Viktor Knorre was born on 4th October 1840 in Nikolayew, southern Russia, as the fifth of 15 children. His father, Karl Friedrich Knorre (see below), was Director of the astronomical Observatory there until 1871. Viktor's father sent him to school in Fellin, Estonia. This was necessary since the educational situation was difficult in Russia then. Viktor returned home after he finished school andhelped his father at the Observatory for two years. In 1862 he left for Berlin, Germany, to study Astronomy with W. Foerster. After his doctoral thesis he went to Pulkowa in 1867 as an astronomical calculator. During his time there he travelled with a Mr. Wild to inspect some meteorological stations and made observations to get the exact location of these stations. He also made magnetic observations.
In 1869 Viktor returned to Nikolayew where he first taught his younger brothers and sisters and then got a post as teacher at the local school. It seems that he earned a lot of praise but got no money for his work; he left for Berlin again to meet his father who went there after retiring from his post in Nikolayew. Viktor soon joined the Berlin Observatory as an Observer where he used the Refractor made by Fraunhofer. His main work involved minor planets, comets and binary stars. On the 4th of January 1876 he discovered minor planet  Koronis, in later years followed by  Oenone,  Hypatia and  Penthesilea. For the observations of minor planets he constructed a micrometer which he described in its various stages of development in the 'Astronomische Nachrichten'.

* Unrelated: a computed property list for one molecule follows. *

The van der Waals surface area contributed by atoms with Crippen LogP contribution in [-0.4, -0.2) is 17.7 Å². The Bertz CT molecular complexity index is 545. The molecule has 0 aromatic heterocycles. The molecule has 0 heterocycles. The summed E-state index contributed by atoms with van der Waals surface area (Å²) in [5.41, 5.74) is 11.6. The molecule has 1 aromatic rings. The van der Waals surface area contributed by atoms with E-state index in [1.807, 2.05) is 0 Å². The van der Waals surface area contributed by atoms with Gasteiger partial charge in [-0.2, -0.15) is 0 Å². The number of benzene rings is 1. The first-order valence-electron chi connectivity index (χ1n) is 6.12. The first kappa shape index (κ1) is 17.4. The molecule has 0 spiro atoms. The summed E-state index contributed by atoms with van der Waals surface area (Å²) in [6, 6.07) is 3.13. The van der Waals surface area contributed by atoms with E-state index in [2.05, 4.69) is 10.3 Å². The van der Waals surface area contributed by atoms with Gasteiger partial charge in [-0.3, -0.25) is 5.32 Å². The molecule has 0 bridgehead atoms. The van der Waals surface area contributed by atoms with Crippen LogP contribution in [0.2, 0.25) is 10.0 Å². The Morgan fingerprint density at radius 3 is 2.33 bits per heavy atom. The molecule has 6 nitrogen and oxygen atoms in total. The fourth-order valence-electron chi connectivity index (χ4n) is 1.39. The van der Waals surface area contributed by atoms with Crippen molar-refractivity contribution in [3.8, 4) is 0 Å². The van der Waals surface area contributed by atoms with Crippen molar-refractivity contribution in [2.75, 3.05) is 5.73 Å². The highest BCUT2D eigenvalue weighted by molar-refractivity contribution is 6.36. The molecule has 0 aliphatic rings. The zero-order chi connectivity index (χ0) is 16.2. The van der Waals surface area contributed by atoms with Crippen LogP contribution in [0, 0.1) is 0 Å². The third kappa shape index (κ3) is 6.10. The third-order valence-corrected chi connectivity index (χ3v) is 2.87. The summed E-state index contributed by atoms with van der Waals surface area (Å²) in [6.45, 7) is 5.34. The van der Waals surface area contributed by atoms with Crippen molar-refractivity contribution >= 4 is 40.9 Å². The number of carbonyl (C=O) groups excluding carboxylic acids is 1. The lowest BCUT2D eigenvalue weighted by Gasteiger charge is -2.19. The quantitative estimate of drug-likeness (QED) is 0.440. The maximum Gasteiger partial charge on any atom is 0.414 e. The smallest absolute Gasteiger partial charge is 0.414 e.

Viktor Knorre also worked on the improvement of other instruments and equatorial telescope mountings. He did not take a post in teaching students at the University in Berlin but was always helpful in introducing new users to the telescopes.
In 1892 he was appointed Professor. In 1906 he retired and moved to Lichterfelde, close to Berlin, where he owned a house. He found recreation from his ongoing scientific work while working in the garden or playing Chess. In 1909 and 1911 he published works on a new equatorial telescope mounting type 'Knorre & Heele'. A prototype was made by Heele at Knorre's expenses.
Viktor Knorre died on the 25th August 1919 in Lichterfelde after a short illness.
References: 1. Poggendorff, Vol. 3 (1898), p. 731 2. Poggendorff, Vol. 5 (1925), p. 646 3. Astronomische Nachrichten, Vol. 209 (1919), p. 367
Karl Friedrich Knorre was born 28th March 1801, died 10th September 1883 in Berlin. His father was Ernst Christoph Friedrich Knorre, see below for details. During a trip in 1825 he visited J.F. Encke at the Seeberg Observatory near Gotha and joined him in observations of a comet. Encke referres to him as 'Professor Knorre', so he seems to have been a well respected person at the age of 24. The comet observed was 'Comet Encke', but he (Encke) always referred to it as 'Comet Pons'.
K.F. Knorre retired 1871 from the Directorship of the Observatory in Nikolajew and moved to Berlin. One of his 15 children (Victor, see above) followed his interest in Astronomy.
Reference: 1. Poggendorff, Vol. 3 (1898), p. 730-731 2. ENCKE, J.F., in: Astronomische Nachrichten, Vol. 4, (1826), p. 227
Ernst Christoph Friedrich Knorre was born 1759 in Neuhaldensleben near Magdeburg (Germany), died in Dorpat 1st December 1810.E.C.F. Knorre studied Theology in Halle and worked as a private teacher in the house of the bookseller Gebauer. 1789 he went to Dorpat as the Director of a girls' school. After the founding of a University in Dorpat he was Professor for Mathematics there and Observer at the new Observatory. He kept this dual function until his death in 1810. His astronomical observations were limited since the Observatory was not completed when he died. Some of his observations have been published by Bode. Other publications by Knorre included "Leitfaden bey meinen mathematischen Vorlesungen" (Dorpat 1803) and "Leitfaden fuer den Religionsunterricht in der Toechterschule zu Dorpat".
Reference: 1. Allg. Deutsche Biographie, Vol. 16, p. 328